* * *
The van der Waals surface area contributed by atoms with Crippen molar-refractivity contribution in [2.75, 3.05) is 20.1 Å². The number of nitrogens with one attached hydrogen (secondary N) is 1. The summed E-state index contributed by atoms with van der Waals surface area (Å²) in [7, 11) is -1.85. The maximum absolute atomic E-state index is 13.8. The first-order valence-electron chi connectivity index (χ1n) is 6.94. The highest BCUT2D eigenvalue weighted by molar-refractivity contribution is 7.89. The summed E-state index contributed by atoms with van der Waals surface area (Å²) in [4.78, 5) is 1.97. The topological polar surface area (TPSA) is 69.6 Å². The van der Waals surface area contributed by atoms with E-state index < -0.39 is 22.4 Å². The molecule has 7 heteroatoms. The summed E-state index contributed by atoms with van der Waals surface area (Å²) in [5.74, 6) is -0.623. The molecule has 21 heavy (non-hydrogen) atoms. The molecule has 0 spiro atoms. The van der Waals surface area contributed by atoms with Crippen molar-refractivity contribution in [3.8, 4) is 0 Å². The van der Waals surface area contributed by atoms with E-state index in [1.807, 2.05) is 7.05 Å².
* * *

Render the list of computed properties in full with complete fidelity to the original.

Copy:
The van der Waals surface area contributed by atoms with Crippen molar-refractivity contribution in [2.75, 3.05) is 20.1 Å². The number of nitrogens with one attached hydrogen (secondary N) is 1. The summed E-state index contributed by atoms with van der Waals surface area (Å²) in [7, 11) is -1.85. The maximum absolute atomic E-state index is 13.8. The first-order valence-electron chi connectivity index (χ1n) is 6.94. The highest BCUT2D eigenvalue weighted by molar-refractivity contribution is 7.89. The summed E-state index contributed by atoms with van der Waals surface area (Å²) in [4.78, 5) is 1.97. The topological polar surface area (TPSA) is 69.6 Å². The van der Waals surface area contributed by atoms with E-state index < -0.39 is 22.4 Å². The molecule has 7 heteroatoms. The summed E-state index contributed by atoms with van der Waals surface area (Å²) in [5.74, 6) is -0.623. The molecule has 21 heavy (non-hydrogen) atoms. The molecule has 0 spiro atoms. The van der Waals surface area contributed by atoms with Crippen molar-refractivity contribution in [3.8, 4) is 0 Å². The van der Waals surface area contributed by atoms with E-state index in [1.807, 2.05) is 7.05 Å².